In less than four hours, my phone rang in our little country parsonage. The operator said that it was a long distance call for Reverend Jack Hyles. She put the call through and a voice said, “This is Mr. Smith. I work with your dad. Reverend Hyles, your dad just dropped dead with a heart attack.” I put the phone down. I could not believe what I had heard. . . . On May 13, 1950, Mother’s Day afternoon, we had a little service in the chapel. We then followed the hearse about 50 miles south to a little cemetery on the northeast corner of Italy, Texas, where two of my little sisters were buried. Down near the creek was a hole in the ground. They lowered my daddy’s body in the grave. Not long after, I returned to that grave and fell on my face and told God I was not going to be a powerless preacher any more and that I was not going to leave that grave until something happened to me. I don’t know how long I stayed. It may have been hours; it may have been days. I lost all consciousness and awareness of time. I did not become sinlessly perfect nor did I talk in another language nor was I completely sanctified, but my ministry was transformed!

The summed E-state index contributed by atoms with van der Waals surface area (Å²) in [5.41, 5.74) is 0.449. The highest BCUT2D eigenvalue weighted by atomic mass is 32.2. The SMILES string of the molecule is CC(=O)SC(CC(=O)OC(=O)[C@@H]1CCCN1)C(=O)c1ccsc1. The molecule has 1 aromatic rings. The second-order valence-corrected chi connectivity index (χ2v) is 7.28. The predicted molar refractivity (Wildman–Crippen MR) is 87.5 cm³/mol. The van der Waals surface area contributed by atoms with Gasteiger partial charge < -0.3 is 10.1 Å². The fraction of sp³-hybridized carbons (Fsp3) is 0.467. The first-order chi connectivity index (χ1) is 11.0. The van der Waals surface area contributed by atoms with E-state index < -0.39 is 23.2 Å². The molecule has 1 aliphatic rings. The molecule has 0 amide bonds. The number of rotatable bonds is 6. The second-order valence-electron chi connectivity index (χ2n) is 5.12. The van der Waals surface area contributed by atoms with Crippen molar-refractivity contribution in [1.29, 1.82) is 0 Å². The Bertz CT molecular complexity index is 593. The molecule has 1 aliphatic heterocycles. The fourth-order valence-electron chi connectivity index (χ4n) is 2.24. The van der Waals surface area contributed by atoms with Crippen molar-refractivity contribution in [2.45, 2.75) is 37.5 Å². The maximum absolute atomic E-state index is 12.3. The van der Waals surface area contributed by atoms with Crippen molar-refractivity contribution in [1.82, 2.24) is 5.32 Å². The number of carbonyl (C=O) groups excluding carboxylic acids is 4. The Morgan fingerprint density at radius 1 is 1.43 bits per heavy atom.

Hyles regularly told the story of begging on his father’s grave. What I noticed was that the details of the story often changed, especially how long he stayed at the grave. I would have a couple of questions about the power that Jack Hyles claimed to have received from God.
- Why didn’t the power work toward the raising of his son, Dave Hyles? How did it selectively affect one area, how big his church got, but it circumvented where the power should have been having the greatest impact, on his son? When Jack Hyles was disqualified from the office of the pastor, why didn’t the power take him the direction that the Bible takes disqualified pastors?
- If someone has that kind of power, why do they also need gimmicks in order to get people to church? Wouldn’t the power be a greater force for persuasion than a small toy or candy? And then in the end, God would be glorified, because it was His power and not a gimmick, wouldn’t He?